In 2004, a young boy who used to play football barefoot on the streets of Abidjan was transferred from Olympique Marseille to Chelsea FC for a record transfer fee of £24 million. An increasing number of African footballers have since followed in Didier Drogba’s steps: Michael Essien of Ghana moved to Chelsea for €38M and Yaya Touré and Wilfried Bony of Cote d’Ivoire each moved to Manchester City for over €30M.

The number of African* football players in the English Premier League (EPL) has increased by over 70 percent since 2005, following a steady drop after the 2008 financial crisis. However, Africans still only account for around 10 percent of the EPL, despite constituting almost a quarter of all players in top European clubs. The recent uptick in African players in the EPL may reflect the growing recognition of Africa as an underutilized source of quality foreign talent.

graph 1

Source: Dalberg analysis

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Source: Dalberg analysis

 For the Club: More choice and a higher return on investment

When clubs extend the search for quality players to African countries, they have far more options to choose from when acquiring and developing talent. Perhaps, more important for club management is the fact that Africans players are oftentimes much more profitable than their European and Latin American counterparts. The steady rise of transfer prices and salaries of reputable players from established clubs has made frontier markets more attractive. Premier League teams can buy quality players from African clubs at a fraction of the cost of players from other European clubs. When these African players are eventually transferred, the sums they attract are much higher than the cost of training, ensuring high margins for the club.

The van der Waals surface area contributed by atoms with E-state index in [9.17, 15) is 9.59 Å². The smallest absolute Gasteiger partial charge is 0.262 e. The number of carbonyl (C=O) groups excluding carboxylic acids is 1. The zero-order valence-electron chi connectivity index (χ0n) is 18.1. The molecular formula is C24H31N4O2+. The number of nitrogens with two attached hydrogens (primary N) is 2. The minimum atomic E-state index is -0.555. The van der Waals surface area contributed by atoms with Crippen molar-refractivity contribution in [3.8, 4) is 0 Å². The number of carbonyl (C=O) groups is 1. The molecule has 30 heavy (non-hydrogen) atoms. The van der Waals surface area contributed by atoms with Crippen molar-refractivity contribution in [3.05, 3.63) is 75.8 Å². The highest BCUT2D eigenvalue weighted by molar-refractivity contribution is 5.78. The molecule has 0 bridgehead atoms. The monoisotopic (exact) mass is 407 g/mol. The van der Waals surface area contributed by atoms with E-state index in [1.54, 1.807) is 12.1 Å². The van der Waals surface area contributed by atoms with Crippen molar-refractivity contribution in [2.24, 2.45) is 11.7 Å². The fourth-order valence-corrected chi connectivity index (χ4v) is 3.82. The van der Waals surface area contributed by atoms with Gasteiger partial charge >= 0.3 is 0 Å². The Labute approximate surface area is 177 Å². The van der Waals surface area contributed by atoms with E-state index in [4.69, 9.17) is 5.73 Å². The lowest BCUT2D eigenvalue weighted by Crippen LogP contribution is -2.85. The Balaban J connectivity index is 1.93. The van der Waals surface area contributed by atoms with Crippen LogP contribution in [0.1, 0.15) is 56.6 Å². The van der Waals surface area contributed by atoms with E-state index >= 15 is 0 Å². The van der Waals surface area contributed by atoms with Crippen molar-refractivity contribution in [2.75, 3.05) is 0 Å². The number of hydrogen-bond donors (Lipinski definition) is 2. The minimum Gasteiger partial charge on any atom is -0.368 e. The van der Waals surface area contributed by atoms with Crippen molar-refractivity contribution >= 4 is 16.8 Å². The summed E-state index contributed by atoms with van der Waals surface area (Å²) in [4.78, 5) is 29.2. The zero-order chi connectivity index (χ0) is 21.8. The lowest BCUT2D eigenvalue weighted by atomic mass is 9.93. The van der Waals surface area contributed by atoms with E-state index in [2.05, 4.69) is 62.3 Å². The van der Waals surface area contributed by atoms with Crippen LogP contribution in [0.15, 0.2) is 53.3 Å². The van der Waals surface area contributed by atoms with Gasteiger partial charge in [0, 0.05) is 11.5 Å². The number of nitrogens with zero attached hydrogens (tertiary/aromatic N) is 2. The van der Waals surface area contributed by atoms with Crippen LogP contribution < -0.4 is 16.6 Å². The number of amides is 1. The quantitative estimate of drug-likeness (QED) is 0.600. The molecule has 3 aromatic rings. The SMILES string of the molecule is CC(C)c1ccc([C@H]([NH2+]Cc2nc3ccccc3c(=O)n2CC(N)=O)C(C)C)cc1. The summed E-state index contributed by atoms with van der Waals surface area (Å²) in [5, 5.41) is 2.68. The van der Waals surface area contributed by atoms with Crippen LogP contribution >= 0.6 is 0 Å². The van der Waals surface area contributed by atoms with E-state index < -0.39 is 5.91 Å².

For example, 21-year-old Ghanaian defender, Baba Rahman, was purchased and transferred between German clubs Greuther Fürth and FC Augsburg for 2.5M € in 2014. One year later, he was bought by Chelsea for 20M €, an almost tenfold return on investment for Augsburg in one year. Kolo Touré of Liverpool was bought by Arsenal in 2002 for €185,000 and sold to Manchester City seven years later for almost €19M, more than 100 times the initial investments. Just as Premier League clubs are waking up to the inflated prices of big name foreign players and sourcing from lower-league English clubs, savvy club owners and managers should increasingly look to African players for value for money, whether in Europe or south of the Sahara.

For African Nations: Visibility and local business opportunities

The benefits don’t have to be one-way – greater investment in African football talent has the potential to yield big opportunities for African countries as well. With an estimated global TV audience of 4.7 billion and growing every year, superstar African players serve as de facto African ambassadors to western countries that would, otherwise, rarely know of, let alone visit a player’s home country.

Didier Drogba, for instance, could use his enduring star power to drive tourism to his economically emerging homeland of Côte d’Ivoire, rather than to Turkey, much like Lionel Messi of FC Barcelona does for Argentina. Research has also shown that while international migration of soccer players may cause developing country clubs to experience a “muscle drain”, their national teams experience a “muscle gain” at the same time, whereby international football performance increases in a player’s home country. This could also suggest positive effects on national unity and the overall international visibility of the country.